Although ultrasonic welding is a powerful and adaptable joining technology, it’s not ideal for every application. However, by accentuating the positives of product design, materials, actuation technology, adaptability, and global support, manufacturers can make smartest choices about when and how to apply it to produce attractive, innovative, and high-quality products.
Tarick Walton & Mike Diker, Ultrasonics
Ultrasonic plastic welding is an effective, repeatable, and reliable joining method for a range of thermoplastic materials. It is used in an ever-increasing number of applications worldwide, for everything from medical devices and implants to consumer products.
But like any other joining or product assembly technology, it is essential to get the basics right to avoid pitfalls or unexpected difficulties. Fortunately, the benefits and the potential pitfalls of this still-growing technology are well-understood and can be easily avoided by thinking ahead and working closely with your ultrasonics supplier to address five key considerations:
1. Part design (e.g., geometry, joint design, wall thickness)
Avoid design pitfalls by engaging early with application experts about the details of part design. Among the most critical aspects of design for ultrasonically welded parts are part geometry and joint style. For example, if hermetic sealing is essential for product performance, consider using tongue-and-groove joints rather than chisel-step or other joints. Adding texturing or “energy directors” on part surfaces further enhances joint reliability and manufactured part quality.
2. Material selection
Ultrasonic welding works extremely well with a range of thermoplastics, but some are incompatible with each other or with the process, so choose with care. Once you’ve selected material types for part design, ensure that your supply chain can manufacture (e.g., injection mold) tight-tolerance parts consistently. In the event that a material is adapted or changed, it’s good to reevaluate the process with the help of your ultrasonic supplier, since weld parameter changes or even equipment changes may be required. Because weld quality and strength tie closely to part design and materials, recognize that even small changes can have significant effects on the joining process.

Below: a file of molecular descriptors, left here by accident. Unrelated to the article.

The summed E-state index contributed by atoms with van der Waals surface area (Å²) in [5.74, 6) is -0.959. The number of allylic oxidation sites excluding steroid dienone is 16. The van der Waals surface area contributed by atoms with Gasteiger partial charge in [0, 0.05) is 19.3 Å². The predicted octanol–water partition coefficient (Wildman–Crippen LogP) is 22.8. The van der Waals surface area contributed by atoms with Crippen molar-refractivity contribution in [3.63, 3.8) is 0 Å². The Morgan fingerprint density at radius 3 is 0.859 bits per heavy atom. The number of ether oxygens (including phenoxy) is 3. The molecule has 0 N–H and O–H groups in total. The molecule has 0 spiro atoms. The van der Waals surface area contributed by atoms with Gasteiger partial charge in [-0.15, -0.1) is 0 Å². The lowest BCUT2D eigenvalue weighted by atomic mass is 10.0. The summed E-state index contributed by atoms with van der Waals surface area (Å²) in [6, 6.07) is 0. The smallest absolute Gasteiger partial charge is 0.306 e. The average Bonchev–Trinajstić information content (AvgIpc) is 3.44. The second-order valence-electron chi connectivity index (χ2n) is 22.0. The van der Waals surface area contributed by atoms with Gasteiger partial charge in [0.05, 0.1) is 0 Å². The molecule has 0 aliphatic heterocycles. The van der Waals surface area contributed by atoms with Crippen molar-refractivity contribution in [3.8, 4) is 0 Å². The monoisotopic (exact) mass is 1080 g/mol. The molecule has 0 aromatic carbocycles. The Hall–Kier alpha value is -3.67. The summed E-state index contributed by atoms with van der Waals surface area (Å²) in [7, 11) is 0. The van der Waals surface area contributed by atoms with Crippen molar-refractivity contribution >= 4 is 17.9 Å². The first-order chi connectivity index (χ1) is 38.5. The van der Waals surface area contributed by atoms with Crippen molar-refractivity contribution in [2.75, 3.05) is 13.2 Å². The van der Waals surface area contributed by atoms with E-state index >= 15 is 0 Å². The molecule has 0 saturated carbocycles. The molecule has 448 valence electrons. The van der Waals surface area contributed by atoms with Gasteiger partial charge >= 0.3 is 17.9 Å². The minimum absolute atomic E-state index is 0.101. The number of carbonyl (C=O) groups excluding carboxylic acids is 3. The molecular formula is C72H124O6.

3. Actuation technology
Next, select the right actuation technology based on your application needs, production targets, and budget. This selection is especially important for medical or electronics manufacturers whose product designs use delicate or miniaturized components with high regulatory and traceability requirements. Conventional pneumatic actuation technology relies on relatively high levels of downforce to actuate the welding process and can be too strong for thin-walled or delicate parts. They need a technology that offers much more sensitive resolution at low levels of actuation and weld force.
For these manufacturers, an electromechanical actuation system provides a much finer degree of resolution at very low levels of actuation force. This type of system provides the superior stability and control needed to repeatably join small and delicate parts.
4. Equipment adaptability
To keep pace with evolving production requirements, choose a welder that offers modularity and adaptability. Emphasize modular systems available with short lead times that can be manually operated on a benchtop or fully automated when increased production speeds are required. Demand easy and intuitive controls that can establish and maintain consistent process quality, automatically adjust to manage minor variations, and collect the required part and traceability data.
5. Global support
Finally, look for global support, including advice and recommendations that help shape your product design, reduce labor costs for training and production, minimize downtime and maintenance requirements, and enable you to adapt when supply chain, vendors, or manufacturing requirements change.
Tarick Walton is global product manager for Emerson and is the lead for the company’s for Branson product development, product launch and strategic support of portfolio price, sales, and performance across the ultrasonic market.
Mike Diker is Emerson’s applications supervisor, leading a team of engineers specializing in Branson technologies.
The opinions expressed in this blog post are the authors’ only and do not necessarily reflect those of Medical Design and Outsourcing or its employees.
Filed Under: Electronics • electrical